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First Person is a daily personal piece submitted by readers. Have a story to tell? See our guidelines at

Sometimes, you get what you wish for and wish that you hadn’t. My mother had always craved information on what her younger brother Ivan had done during his service in the Second World War. Immediately after the war, families often enjoyed a bit of glory reflected on them from having a relative who had served.

We knew our Dad’s part, that he had signed up immediately (good), had trained as a navigator in the Air Force (better) and then suffered debilitating air sickness causing him to be transferred to supply management (not so good). Although this had been a bitter disappointment, he had earned his medals. When we were little, we would watch out the window for him, and we were very proud of him coming home every night in his Air Force blues.

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But Ivan kept his role a complete mystery, which irked Mother enormously. She had a keen sense of military hierarchy and what constituted an admirable record. Her mischievous kid brother wasn’t “the first to sign up,” she would quietly admit to family and friends. “But he was on the Normandy beaches during D-Day.” Only a few hints emerged from Ivan, such as his refusal to eat lamb, having sampled greasy mutton once too often. And although he went to the annual Remembrance Day services, he would not join the Legion where war stories were rehashed and embellished. Despite his affable nature and quick wit, Ivan could not be induced to talk about his wartime service.

One fall, when I was a young teenager and Ivan visited our home, Mother hatched a plan. I had been assigned a project on the Second World War for history class, and Mother determined that Ivan was going to be the first-person star of this Remembrance Day story. As a consummate teacher and opportunist, she saw this as a win/win proposition. I would get original and authentic content for my project, and she would have her curiosity satisfied.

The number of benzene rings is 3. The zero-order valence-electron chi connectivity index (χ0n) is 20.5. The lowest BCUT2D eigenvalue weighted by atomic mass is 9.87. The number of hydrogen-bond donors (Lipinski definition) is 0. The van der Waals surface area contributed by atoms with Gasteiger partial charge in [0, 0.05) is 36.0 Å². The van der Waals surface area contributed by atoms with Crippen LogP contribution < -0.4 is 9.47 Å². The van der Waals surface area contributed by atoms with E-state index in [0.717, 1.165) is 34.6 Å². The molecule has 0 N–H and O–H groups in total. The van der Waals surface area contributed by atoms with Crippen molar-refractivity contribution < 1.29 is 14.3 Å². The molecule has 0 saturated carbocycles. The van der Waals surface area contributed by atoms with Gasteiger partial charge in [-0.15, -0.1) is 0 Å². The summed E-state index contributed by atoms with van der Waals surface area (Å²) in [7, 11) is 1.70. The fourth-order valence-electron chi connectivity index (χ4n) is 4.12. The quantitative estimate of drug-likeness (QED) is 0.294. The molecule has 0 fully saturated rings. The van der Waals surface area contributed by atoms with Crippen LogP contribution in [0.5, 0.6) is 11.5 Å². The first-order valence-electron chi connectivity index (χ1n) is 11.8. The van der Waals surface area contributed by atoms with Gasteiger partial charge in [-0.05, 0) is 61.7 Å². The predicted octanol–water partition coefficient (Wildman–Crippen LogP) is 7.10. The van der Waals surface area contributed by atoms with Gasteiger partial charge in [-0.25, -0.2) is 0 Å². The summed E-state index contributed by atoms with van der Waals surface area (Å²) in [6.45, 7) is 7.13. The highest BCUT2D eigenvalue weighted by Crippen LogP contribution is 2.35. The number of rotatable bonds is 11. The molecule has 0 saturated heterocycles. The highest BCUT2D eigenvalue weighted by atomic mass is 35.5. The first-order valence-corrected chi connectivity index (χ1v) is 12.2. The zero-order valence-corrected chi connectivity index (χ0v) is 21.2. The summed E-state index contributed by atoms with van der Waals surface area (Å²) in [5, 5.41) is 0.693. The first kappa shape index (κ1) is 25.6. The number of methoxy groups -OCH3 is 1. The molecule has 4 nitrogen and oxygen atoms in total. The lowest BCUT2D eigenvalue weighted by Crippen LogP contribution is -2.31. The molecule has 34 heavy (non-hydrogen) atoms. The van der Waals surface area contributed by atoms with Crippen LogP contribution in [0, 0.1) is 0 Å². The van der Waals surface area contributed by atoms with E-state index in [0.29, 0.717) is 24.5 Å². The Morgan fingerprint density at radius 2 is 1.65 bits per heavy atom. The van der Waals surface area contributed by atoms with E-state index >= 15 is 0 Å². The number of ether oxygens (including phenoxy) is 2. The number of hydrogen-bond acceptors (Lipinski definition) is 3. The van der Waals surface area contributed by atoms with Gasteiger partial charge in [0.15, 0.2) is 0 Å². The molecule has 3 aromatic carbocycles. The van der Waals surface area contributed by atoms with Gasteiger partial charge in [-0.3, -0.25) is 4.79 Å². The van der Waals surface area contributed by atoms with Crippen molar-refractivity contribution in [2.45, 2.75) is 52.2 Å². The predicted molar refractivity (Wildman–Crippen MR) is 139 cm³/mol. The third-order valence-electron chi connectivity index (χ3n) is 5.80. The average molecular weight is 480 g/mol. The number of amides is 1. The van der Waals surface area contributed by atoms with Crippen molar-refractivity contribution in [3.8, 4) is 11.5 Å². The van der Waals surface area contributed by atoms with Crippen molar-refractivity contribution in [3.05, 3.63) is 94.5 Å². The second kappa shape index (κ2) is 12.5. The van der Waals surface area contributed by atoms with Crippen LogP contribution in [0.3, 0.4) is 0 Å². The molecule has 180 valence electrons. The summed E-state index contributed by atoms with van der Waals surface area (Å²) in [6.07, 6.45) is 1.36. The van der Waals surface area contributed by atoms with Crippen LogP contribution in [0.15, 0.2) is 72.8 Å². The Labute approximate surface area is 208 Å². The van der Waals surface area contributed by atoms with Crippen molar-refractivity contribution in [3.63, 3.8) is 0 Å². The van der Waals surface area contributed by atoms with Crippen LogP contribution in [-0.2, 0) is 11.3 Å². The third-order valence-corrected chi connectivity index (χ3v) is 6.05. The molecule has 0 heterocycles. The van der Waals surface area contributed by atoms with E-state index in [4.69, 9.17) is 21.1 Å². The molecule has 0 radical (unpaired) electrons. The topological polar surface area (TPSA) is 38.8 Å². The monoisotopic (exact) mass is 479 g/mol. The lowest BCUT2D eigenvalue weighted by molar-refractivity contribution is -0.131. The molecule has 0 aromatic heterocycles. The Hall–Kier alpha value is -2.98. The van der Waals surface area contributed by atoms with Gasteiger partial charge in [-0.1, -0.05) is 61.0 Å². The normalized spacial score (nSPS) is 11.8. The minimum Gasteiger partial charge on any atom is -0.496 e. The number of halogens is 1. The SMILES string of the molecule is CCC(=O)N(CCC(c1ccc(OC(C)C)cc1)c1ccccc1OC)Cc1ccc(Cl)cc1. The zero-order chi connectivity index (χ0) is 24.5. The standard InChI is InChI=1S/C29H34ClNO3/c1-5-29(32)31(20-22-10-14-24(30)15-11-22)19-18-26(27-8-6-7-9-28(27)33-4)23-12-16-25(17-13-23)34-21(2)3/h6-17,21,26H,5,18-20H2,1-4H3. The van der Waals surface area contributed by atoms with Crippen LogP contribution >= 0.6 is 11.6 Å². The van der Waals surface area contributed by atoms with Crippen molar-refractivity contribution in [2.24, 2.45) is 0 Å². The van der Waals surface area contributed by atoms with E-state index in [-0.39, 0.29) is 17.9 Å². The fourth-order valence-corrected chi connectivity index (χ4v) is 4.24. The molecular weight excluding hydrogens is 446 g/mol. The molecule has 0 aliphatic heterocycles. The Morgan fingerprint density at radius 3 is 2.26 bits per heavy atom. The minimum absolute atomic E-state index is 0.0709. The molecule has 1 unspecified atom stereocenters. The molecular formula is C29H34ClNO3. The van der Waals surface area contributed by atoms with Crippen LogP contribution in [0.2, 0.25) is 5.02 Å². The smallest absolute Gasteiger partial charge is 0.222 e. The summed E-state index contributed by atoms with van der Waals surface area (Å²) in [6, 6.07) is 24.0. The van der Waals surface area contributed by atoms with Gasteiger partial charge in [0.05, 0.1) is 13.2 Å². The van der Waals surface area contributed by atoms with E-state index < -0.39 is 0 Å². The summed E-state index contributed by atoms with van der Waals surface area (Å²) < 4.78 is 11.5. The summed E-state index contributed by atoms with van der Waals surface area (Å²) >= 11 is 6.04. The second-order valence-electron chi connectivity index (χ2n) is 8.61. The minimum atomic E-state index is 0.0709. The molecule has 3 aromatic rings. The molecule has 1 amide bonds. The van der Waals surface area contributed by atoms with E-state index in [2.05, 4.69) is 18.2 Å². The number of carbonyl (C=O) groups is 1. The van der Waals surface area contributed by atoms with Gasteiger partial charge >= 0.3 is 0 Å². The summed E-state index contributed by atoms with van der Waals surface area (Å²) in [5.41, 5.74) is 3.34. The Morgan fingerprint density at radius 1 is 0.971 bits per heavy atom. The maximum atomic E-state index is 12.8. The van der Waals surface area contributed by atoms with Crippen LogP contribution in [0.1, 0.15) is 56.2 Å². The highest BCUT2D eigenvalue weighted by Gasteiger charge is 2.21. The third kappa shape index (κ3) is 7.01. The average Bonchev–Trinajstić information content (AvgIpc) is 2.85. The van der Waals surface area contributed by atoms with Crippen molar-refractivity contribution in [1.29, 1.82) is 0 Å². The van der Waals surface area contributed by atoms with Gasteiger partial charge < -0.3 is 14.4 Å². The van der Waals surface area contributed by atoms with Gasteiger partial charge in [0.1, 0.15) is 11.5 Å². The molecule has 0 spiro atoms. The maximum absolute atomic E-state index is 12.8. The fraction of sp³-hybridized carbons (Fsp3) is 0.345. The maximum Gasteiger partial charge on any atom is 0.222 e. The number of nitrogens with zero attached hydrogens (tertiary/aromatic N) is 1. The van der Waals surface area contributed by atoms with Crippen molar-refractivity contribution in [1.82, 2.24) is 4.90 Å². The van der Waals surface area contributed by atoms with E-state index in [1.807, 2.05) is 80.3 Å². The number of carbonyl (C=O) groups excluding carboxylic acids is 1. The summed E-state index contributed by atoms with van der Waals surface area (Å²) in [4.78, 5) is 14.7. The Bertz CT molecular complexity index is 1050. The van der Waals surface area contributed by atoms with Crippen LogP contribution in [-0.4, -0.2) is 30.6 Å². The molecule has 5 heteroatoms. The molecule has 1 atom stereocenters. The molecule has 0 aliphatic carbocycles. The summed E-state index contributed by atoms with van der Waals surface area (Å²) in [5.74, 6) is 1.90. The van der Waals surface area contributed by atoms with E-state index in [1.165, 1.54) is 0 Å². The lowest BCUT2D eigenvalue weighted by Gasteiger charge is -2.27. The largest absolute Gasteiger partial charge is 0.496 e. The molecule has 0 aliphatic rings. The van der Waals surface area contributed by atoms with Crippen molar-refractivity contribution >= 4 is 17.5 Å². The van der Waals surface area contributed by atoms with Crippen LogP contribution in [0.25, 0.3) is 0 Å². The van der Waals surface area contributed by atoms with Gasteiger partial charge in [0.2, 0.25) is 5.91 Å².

As a first step in her campaign, Mom poured Ivan and herself their favourite rye and she produced all kinds of little snacks that she knew he liked: really crispy crackers with smoked oysters, ripple chips and California dip and Betty Crocker’s almond cheese log. Next, she deftly manoeuvred the conversation past his boys’ hockey games, what the fishing had been like that summer and when the hunting season opened. Only then did she introduce the subject of my school project.

Several times Ivan skilfully evaded her inquiries with good humour. As always, he and Mother sparred competitively in the Irish manner. “Well, I know that you never learned to knit socks while our feet rotted,” he accused her, while winking at me. But when she went further, he snapped, “Aren’t you the sleevan, Olive?” As his face reddened, the bluish veins in his nose began to stand out and I watched the twinkle in his eye turn to flint. The verbal barbs kept on, placing brother and sister at war on opposite sides of the fence.

Undaunted, Mother produced more food and drink. Uncle Ivan turned to teasing me about being blonde and he poked about for information on the boyfriends he was sure I must have. After an hour and a half, I wanted to be anywhere but there and I tried to extricate myself. I felt uncomfortable seeing Mother attack as Ivan was retreating. Yet, Mother insisted that I stay because “Canadian history is important and hearing it firsthand is the right of every young student.” After all, she insisted, countering his impish images, “the leprechauns aren’t going to tell us how you got that string of medals.”

Ivan drained his glass and then banged it loudly onto the cherry-wood table, missing both the coaster and the doily underneath. Shocked, Mother did not move to wipe up the spills. Glowering, he looked from her to me. In a monotone he spit it out: “My job was to get the tanks going again when they were sinking in the stinking blue clay of the beach. My buddies couldn’t drive them because the mines were blowing them up. I dragged my best friend out of a tank and he was heavy. His face was blasted off. Lucky to be dead. I dragged out heads separated from bodies so I could get in to get the tanks going again while we were being picked off. Body parts, mud, grease. All my buddies died. Is that enough?” he asked bitterly.

He stopped abruptly and extended his now shaking hand for more Wiser’s Deluxe. Mother had the grace to stop her invasive prodding and give him space to recover before returning to the topic of hockey.

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Over the years, I have wondered how Uncle Ivan continued to function, having seen and participated in such horrors. I imagine that he must have had vivid nightmares and flashbacks. Certainly, he passed his visions on to me and I have never been to the beaches of Normandy. Somehow, he worked and carried on with his characteristic good humour until, in his 80s, he had a stroke. Perhaps the answer lies in his determination, for knowing his disabilities and probably bleak future after the stroke, he chose to die by starving himself to death.

I am sure that Mother considered her intrusion into Ivan’s past “a teaching moment,” but for me, it was a much different lesson about the need to protect the pockets of privacy all of us guard. I learned a lot about invasions that day, and I am now the wiser.

Diane Stephenson lives in Ottawa.

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